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Rwanda

by Clarence Kwong ’19

The work at the library has come to an end, and we make our finishing touches. The pictures on the wall look great as well. Organizing books into categories isn’t necessarily fun, but it makes everything easier to look through for English learners. In addition, we planted grass seeds and orange trees in the library backyard in hopes for a more lively landscape. We also learned about a group which created their own banking system. It was interesting to learn how they kept each other accountable as they also held their own responsibilities as members of the group. Later on, some of us played soccer, basketball, and helped kids to learn to use Microsoft Word. Afterwards, we listened to Congo refugees speak about their life at the refugee camps. It was disheartening to hear about the rough circumstances that they have previously and currently faced. However, I am glad that we have the exposure to refugees and their situations. At last, we have dinner where there were Rwandan tribal dancers. It is fascinating to see that these people hold so strongly onto their roots. Ultimately, today was an insane day, and I hope that we all have just as good of a time to come!

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Rwanda

by Nora

As you may have heard, Sofia, Camille, and I have a buggy and dank room. Nonetheless, we woke up well rested and excited to start the first work day in Byumba. But, as I turned to remind Sofia to get up, I saw a twitching, dying grasshopper. Then, Camille asked me to turn around to kill a spider on our bed. It was a buggy start to the first work day at Byumba.

At the library, we quickly organized ourselves and got to work. A group of us cleaned the walls, another bought paint, and the rest helped design the pictures for the walls. As soon as the paint arrived and wet walls dried, we began to paint. Now that we have had a set of workdays under our belts, painting went much faster. We finished the main room of the library, the hallways of the library, and almost all of the outside’s painting and design.

After an accomplished day at work, Jeffrey, Ashleigh, and I decided to run back to the guest house. It was mostly downhill (the main reason we ran back and not there) and many Rwandans laughed at us running by. We arrived before the bus (with the rest of the students) arrived!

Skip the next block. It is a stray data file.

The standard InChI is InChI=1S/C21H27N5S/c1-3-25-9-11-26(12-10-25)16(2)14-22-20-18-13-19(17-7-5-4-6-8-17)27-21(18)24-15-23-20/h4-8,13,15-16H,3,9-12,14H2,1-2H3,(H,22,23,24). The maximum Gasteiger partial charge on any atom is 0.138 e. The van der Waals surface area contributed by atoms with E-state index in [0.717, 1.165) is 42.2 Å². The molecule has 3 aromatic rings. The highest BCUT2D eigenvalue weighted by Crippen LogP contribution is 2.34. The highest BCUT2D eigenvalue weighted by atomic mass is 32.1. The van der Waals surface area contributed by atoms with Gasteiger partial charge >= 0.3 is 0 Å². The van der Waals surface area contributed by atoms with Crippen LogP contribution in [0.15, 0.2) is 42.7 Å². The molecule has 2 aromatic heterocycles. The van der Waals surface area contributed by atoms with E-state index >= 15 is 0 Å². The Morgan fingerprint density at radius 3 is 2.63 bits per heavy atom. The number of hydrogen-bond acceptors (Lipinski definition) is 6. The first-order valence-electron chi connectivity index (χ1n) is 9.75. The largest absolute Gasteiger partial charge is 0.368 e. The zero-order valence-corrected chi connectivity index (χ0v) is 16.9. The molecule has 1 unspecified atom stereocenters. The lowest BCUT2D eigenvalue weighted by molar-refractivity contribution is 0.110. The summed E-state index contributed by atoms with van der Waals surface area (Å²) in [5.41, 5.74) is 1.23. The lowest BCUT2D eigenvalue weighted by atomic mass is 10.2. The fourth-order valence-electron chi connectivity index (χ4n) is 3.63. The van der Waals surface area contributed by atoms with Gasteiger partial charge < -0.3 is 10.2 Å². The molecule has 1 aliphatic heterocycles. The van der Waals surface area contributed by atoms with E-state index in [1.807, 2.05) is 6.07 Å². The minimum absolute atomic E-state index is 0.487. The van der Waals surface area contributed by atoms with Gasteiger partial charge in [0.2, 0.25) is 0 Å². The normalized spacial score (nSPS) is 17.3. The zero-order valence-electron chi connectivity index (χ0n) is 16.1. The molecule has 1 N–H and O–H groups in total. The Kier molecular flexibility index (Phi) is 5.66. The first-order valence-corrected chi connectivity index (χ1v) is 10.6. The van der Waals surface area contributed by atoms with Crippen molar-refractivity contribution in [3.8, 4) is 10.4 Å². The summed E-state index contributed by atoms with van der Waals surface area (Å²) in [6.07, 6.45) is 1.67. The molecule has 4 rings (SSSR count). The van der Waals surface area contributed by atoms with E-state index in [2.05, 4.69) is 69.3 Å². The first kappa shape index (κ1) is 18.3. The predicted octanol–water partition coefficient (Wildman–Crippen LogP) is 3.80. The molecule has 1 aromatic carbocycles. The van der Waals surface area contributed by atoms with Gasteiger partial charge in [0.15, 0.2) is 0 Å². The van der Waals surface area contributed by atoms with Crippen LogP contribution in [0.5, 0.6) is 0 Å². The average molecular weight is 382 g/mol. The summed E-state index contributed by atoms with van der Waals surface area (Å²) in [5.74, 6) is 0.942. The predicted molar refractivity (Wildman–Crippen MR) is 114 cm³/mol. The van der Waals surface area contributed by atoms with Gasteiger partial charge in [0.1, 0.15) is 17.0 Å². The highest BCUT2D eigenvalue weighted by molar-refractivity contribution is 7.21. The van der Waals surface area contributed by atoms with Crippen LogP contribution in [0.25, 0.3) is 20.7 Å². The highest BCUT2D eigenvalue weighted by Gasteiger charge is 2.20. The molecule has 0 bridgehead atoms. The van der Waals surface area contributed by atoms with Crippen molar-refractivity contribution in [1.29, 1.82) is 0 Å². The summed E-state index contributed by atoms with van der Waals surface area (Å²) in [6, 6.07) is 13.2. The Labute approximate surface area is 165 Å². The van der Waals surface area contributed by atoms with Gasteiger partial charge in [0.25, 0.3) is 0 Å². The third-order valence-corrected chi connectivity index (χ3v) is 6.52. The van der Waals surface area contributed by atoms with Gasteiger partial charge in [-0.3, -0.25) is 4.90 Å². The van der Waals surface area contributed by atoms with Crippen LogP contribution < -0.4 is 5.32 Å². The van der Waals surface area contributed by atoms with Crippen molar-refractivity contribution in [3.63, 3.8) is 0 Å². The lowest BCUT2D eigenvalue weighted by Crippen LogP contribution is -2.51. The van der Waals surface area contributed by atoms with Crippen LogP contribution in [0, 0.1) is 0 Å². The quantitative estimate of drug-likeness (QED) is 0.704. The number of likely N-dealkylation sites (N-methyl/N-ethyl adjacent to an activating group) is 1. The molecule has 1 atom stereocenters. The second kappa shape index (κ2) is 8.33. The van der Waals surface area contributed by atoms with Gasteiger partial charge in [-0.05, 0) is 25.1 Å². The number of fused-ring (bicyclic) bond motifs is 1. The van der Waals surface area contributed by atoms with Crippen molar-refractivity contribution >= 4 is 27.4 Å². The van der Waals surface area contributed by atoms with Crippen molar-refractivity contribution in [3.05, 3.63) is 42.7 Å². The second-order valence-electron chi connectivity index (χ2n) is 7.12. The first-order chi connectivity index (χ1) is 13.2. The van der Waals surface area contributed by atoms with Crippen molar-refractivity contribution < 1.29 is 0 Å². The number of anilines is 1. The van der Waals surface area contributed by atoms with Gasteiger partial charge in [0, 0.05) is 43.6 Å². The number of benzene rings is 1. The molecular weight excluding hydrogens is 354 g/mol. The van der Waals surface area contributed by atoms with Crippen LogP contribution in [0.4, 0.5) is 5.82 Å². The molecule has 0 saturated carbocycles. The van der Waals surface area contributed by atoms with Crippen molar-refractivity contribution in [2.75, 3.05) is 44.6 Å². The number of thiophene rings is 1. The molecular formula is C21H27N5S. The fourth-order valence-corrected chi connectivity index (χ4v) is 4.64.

I am looking forward to another work day and run tomorrow!

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Second Day in Rwanda

by Vanessa Baker ’19

Today was our second day in Rwanda. It began with me sleeping through my wake-up call from Nora and then receiving one from Lea, which I actually woke up for. We were half asleep over a breakfast of papaya, toast, chapati, and coffee. After breakfast, we had a strenuous walk to the George Fox Primary School in order to continue our work from the day before. We were in the process of redecorating two rooms, one a library and one a soon to be computer room with the laptops we collected from GS. We had already whitewashed the rooms the day before but today was for painting the rooms a different color. After we worked for about three hours, the kids began to come out and distract us with their cuteness. Deanna chased them with paint on her fingers while they tugged at Lea, Sofia, and Ashleigh’s hair. At 1, we went to the Kigali Peace Center to have a lunch of watermelon and bread with butter. We went back to work where we finished up painting the walls and windowsills and began adding decorations. After we finished working, we went to an arts center that featured beautiful paintings from several Rwandan artists. Once we were finished walking around looking at the artwork, we went outside to find the dancing that we were promised by Polly. There was a group of kids that were practicing dances and we watched for about 20 minutes until they invited us to dance along with them! We then went to a restaurant to eat beef, goat, and chicken shish kabobs where Nora and I sung a beautiful rendition of Ed Sheeran’s “Perfect.” After dinner, we drove back to the Friends Peace Garden, the place we’re staying at, for a night of card games and not working wifi. It’s been a good two days.